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#213854 - 12/29/10 06:26 PM Re: Case studies & survival psychology [Re: Eric]
hikermor Offline
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Registered: 08/26/06
Posts: 5728
Loc: southern Cal
Interesting post. Didn't several Civil War units sustain casualty rates exceeding 30% and continue to function, even heroically?

I guess it comes down to, "mind matters..."
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#213875 - 12/29/10 09:49 PM Re: Case studies & survival psychology [Re: dougwalkabout]
tomfaranda Offline
Enthusiast

Registered: 02/14/08
Posts: 301
Loc: Croton on Hudson, NY
Many Civil War units of both sides sustained horrendous casualty rates - over 50% - and continued functioning - for that battle. For example, the "Iron Brigade" at the first day's fighting at Gettysburg. However in the Civil War, casualties in regiment and brigade sized units were not generally replaced. Instead, new recruits went into newly formed brigades.

So units would shrink in size as they took casualties over the months and years. I don't think the "Iron Brigade" was an effective fighting unit after Gettysburg, because it was so shrunken in size.

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#213942 - 12/30/10 04:50 PM Re: Case studies & survival psychology [Re: dweste]
Montanero Offline
Old Hand

Registered: 10/14/08
Posts: 1024
Loc: North Carolina
Originally Posted By: dweste
While just speculation on my part, I would guess that much survival training, trainors, and professionals have their roots in the military and incorporate the military's gung-ho attitude. If so, then I would expect a projection of that attitude to everything as a one-size-fits-all, everything-looks- like-a-nail-when-you're-a-hammer sort of thing.


Having been through five military survival schools, and a great deal of survival type training, and just being in the military for 24 years active duty (and six as a government civilian); I will tell you that your description does not accurately describe a military attitude. While there are many personality types in the military, a one size fits all, everything looks like a nail when you're a hammer, it is not only not taught in military survival schools, but actively taught against. In fact, the calm Buddhist like acceptance is taught as part of the initial period of assessing your situation. This is difficult for many people, military or civilian, as many people have a driving need for action, to do something,anything. The military training tries to help people get past this and to think their way through a situation. Many of the people you describe as trainers have generally had little training, or are actually presenting in the entertainment industry, or both. Your brain is your best survival tool/piece of equipment, and this is taught in military schools. And your brain should tell you to be physically prepared for wherever you are going and whatever you are doing.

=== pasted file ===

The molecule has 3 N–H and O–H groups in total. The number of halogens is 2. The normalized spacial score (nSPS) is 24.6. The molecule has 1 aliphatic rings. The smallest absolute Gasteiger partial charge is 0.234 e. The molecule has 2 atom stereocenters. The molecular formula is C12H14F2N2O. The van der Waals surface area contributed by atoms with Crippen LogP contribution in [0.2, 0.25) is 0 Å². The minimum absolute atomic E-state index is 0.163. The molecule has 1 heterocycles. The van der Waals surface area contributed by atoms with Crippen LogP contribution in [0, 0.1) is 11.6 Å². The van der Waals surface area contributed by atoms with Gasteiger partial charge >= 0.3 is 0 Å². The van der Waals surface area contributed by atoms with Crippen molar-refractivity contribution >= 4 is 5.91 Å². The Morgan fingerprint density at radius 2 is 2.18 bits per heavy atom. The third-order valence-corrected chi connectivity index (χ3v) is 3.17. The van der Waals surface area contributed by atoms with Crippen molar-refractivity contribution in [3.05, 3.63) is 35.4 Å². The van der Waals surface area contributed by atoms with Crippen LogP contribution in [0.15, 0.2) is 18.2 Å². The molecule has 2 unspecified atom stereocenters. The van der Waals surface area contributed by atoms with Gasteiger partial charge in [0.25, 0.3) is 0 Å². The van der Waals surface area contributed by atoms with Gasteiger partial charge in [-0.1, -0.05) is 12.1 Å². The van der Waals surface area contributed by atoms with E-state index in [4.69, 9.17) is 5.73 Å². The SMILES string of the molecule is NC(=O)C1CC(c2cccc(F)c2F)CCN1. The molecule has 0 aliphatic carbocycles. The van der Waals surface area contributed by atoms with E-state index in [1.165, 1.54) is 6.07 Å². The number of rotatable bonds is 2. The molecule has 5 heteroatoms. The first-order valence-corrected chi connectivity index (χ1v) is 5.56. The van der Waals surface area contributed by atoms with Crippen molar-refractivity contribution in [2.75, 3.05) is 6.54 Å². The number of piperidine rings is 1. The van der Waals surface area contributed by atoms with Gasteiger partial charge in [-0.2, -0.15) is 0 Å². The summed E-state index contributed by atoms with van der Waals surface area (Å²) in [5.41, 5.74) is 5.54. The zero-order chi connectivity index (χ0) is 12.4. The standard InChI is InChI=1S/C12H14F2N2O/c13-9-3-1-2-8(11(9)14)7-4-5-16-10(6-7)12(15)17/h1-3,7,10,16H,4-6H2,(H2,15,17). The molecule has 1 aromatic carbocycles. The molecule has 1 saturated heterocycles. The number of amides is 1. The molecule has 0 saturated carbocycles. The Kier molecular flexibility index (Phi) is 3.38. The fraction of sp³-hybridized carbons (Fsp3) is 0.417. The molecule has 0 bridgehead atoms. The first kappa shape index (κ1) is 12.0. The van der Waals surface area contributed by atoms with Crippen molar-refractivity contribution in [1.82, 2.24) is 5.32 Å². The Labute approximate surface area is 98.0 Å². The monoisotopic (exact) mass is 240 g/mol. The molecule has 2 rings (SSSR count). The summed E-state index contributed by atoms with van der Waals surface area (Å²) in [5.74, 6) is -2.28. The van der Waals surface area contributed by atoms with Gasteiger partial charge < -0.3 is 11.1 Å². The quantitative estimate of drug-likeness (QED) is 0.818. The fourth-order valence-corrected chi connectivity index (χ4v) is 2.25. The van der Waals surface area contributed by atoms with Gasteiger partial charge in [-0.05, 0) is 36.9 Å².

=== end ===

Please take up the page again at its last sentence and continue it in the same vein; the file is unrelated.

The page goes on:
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#213961 - 12/30/10 08:21 PM Re: Case studies & survival psychology [Re: dougwalkabout]
Art_in_FL Offline
Pooh-Bah

Registered: 09/01/07
Posts: 2432
I suspect the results may be slanted by two layers of self selection. The majority those that get into trouble tend to be those who have self-selected to be in danger. Second, the stories always report what the survivors attitudes were.

It would be interesting to find out if those who didn't put themselves in danger experience it differently. Even more interesting to find out what hose who died think of the situation. Not sure how you do that but a seance and/or Ouija board might be worth a shot.

Of course the survivors are going to cite their superior willpower. It both makes them seem special and offers an easy explanation for why others died when they didn't. It is the nature of man to flatter ourselves and seek easy and reassuring explanations for essentially random, or biologically/genetically dependent, events.

Biological/genetic in the sense that people with stores of energy, extra body fat, tend to have an edge fighting off hypothermia and surviving starvation. Likewise people with larger quantities of brown fat, fat that helps generate heat, tend to do better in cold temperatures. Likewise people who naturally tend to get frostbit seem to survive colder temperatures longer. They lose fingers and toes because the body cuts off blood flow and heat loss, but are better able to preserve their core temperature. Higher metabolism may provide protection for short term extreme cold as when a person falls into cold water. None of these has anything to do with willpower. They have to do with genetics, body composition and metabolic efficiency.

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